Report on Aircraft Propulsion System

Published: 2021/11/30
Number of words: 2693

This report provides an analysis of different types of gas turbine engines and the environmental impact of the gas turbine engine. In addition, other literature and data have been studied to understand different types and modules in gas turbine engines. The environmental impact of the gas turbine engine has been presented in three categories: in-flight operations, airport operations, and manufacturing and disposal. In addition, the report illustrates new technologies that have been implemented to reduce environmental impact and increase sustainability. The scope of propulsion technology in aviation is vast; however, the data produced in the report is brief due to the limits of the report.


Flying has been a fascination for humankind for ages, from the myth of wax glued feather wings of Icarus to the flying machine of Da Vinci. This fascination led to the invention of air balloons in mid-220 AD, and the first manned flight in the air balloon was in 1783 (Crouch, 2009). In the perspective of aviation, the propulsion power to sustain human flight was provided by a compact petrol engine in the early 20th century. The capacity of the engine was 80 kg, and it supplied 9 kW to the twin-propeller. The father of aerodynamics, Sir George Cayley, laid the foundation of forces required for flying in 1799, the fixed-wing flying machine, a separate mechanism for lift, an engine for propulsion, and the controls (Hunsaker and Pritchard, 1963). Unlike land vehicles, surface vessels, and spacecraft, an aerodynamic flight requires permanent propulsion. The modern propulsion system for an aircraft is achieved by the jet engines that compress air in the first stage and expand it through its turbine blade to provide higher speed. The integral part of the jet engine is a gas turbine. This report aims to study different types of gas turbine engines and new sustainable technologies to reduce environmental impact. This report illustrates four main types of gas turbine engines followed by a brief description of two essential modules, i.e., compressor and turbine. The report also discusses the environmental impact of the gas turbine engine, followed by new technologies that helped reduce the environmental impact.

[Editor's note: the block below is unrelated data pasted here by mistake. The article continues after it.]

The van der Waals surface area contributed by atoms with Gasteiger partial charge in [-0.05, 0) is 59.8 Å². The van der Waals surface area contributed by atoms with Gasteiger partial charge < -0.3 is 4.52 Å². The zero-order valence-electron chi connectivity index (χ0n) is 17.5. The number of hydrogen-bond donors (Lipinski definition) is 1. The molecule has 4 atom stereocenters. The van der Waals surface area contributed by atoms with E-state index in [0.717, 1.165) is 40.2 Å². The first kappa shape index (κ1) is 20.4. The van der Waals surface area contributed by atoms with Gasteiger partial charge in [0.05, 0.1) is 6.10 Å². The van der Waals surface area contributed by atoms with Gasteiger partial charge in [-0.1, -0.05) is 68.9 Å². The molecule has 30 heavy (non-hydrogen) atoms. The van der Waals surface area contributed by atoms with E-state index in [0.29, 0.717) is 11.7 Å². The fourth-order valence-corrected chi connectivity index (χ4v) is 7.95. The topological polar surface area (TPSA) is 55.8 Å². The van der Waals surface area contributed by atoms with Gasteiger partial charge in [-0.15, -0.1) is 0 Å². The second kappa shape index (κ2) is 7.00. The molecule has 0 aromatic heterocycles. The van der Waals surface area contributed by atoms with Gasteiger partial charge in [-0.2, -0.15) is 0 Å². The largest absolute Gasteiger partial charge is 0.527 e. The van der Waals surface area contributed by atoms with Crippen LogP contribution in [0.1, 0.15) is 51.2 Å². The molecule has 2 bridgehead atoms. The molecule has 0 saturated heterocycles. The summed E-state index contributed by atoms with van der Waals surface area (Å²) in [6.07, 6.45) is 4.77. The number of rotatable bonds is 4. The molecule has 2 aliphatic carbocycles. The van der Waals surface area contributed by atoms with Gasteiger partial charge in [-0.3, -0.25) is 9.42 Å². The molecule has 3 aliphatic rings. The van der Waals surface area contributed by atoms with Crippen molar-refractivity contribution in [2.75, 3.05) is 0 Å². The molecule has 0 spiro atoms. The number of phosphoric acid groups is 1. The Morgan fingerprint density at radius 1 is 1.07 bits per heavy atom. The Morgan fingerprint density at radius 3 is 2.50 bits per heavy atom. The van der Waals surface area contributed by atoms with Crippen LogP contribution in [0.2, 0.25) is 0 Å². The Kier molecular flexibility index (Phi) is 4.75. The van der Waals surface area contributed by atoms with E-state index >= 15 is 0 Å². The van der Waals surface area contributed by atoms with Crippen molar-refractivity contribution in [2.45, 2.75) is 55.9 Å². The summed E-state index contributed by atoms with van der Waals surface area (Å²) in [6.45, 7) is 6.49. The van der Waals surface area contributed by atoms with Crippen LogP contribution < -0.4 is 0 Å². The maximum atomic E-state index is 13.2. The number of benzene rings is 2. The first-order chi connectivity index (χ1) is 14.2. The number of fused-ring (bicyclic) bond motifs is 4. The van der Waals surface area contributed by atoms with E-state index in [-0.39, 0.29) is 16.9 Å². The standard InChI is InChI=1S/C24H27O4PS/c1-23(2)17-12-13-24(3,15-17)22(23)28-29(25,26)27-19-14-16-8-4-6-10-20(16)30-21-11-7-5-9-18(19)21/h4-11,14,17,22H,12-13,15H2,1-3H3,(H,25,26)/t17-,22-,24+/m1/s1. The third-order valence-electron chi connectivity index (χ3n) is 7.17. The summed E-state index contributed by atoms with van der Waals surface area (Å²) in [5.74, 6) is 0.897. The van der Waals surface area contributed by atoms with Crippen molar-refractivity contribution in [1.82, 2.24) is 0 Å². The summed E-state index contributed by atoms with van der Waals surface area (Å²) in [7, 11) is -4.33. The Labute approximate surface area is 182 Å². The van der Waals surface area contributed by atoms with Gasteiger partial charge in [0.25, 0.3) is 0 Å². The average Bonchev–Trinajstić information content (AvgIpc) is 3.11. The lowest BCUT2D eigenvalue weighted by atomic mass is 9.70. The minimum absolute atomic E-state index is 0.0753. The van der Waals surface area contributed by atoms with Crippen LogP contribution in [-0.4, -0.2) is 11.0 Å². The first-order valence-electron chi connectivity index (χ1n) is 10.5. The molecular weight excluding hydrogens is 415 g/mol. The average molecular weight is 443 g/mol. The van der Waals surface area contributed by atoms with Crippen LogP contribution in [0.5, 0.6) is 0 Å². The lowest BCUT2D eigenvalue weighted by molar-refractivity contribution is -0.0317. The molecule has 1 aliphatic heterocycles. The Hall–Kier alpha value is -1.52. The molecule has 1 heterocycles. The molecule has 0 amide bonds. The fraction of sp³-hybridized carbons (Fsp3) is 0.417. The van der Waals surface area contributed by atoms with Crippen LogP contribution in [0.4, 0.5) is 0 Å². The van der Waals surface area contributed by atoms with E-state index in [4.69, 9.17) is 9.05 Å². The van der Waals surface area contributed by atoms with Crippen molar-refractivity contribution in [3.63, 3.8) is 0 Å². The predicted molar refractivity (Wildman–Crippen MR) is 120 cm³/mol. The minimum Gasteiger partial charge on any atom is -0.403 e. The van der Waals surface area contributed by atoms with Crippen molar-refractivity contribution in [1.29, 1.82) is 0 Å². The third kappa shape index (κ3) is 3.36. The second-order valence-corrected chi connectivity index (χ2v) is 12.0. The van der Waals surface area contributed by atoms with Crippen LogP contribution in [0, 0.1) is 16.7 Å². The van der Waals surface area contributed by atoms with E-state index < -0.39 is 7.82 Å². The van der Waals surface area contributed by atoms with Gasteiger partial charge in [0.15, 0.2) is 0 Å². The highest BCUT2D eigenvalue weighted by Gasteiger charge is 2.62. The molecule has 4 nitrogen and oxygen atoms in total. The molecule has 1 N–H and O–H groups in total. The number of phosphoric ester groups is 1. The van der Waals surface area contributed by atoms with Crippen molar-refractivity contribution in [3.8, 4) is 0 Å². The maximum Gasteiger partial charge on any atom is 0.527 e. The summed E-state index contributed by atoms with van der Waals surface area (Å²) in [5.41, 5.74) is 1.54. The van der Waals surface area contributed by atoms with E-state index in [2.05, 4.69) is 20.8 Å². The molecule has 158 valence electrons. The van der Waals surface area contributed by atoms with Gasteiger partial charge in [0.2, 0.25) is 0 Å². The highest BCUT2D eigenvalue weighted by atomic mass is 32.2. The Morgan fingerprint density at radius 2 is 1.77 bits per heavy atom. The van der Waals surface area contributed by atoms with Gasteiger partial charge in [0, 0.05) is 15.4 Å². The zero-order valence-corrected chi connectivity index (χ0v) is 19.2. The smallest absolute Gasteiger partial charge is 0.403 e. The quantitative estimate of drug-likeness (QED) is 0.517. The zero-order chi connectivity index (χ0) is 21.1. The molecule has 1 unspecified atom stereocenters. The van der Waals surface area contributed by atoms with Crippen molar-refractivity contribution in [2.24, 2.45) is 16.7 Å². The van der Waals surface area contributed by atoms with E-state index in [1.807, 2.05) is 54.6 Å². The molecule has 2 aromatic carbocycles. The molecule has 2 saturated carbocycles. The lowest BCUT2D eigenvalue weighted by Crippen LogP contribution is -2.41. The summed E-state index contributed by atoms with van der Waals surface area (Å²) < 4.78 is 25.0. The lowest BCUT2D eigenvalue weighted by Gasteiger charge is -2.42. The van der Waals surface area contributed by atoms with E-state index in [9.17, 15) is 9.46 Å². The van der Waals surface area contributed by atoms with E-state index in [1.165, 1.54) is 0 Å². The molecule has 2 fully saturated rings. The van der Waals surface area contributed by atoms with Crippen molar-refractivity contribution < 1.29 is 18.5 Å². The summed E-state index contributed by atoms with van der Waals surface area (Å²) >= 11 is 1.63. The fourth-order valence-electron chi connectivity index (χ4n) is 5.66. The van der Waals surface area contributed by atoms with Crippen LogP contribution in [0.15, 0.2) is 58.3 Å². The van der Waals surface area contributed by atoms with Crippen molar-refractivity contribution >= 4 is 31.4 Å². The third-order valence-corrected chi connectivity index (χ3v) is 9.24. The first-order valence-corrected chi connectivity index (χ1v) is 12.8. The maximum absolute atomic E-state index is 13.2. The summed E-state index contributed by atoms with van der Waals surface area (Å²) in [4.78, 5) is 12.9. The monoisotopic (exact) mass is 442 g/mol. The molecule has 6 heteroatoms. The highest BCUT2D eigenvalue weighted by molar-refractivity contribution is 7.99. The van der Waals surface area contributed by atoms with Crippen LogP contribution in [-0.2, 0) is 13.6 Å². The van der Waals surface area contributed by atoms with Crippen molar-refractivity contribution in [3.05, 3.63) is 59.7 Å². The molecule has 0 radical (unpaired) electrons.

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Types of the gas turbine engine

The gas turbine engine is used widely in the aviation industry for propulsion. There is various type of gas turbine engines available in the market. However, they are classified into four different types based on the flow in the compressor, air path in the engine, and production of power. Thus, four types of gas turbine engines powers aircraft: turbojet, turboprop, turbofan, and turboshaft (Farokhi, 2014).

Turbojet engine

Germany and England developed a turbojet engine before world war II. The turbojet engine is straightforward as compared to other jet engines. Figures 1 and 2 show the section and schematic layout of the turbojet engine, respectively. The turbojet engine has four stages: air intake, compression, combustion, and exhaust (Farokhi, 2014).

Figure 1: Section in turbojet engine (Cutler, 2017)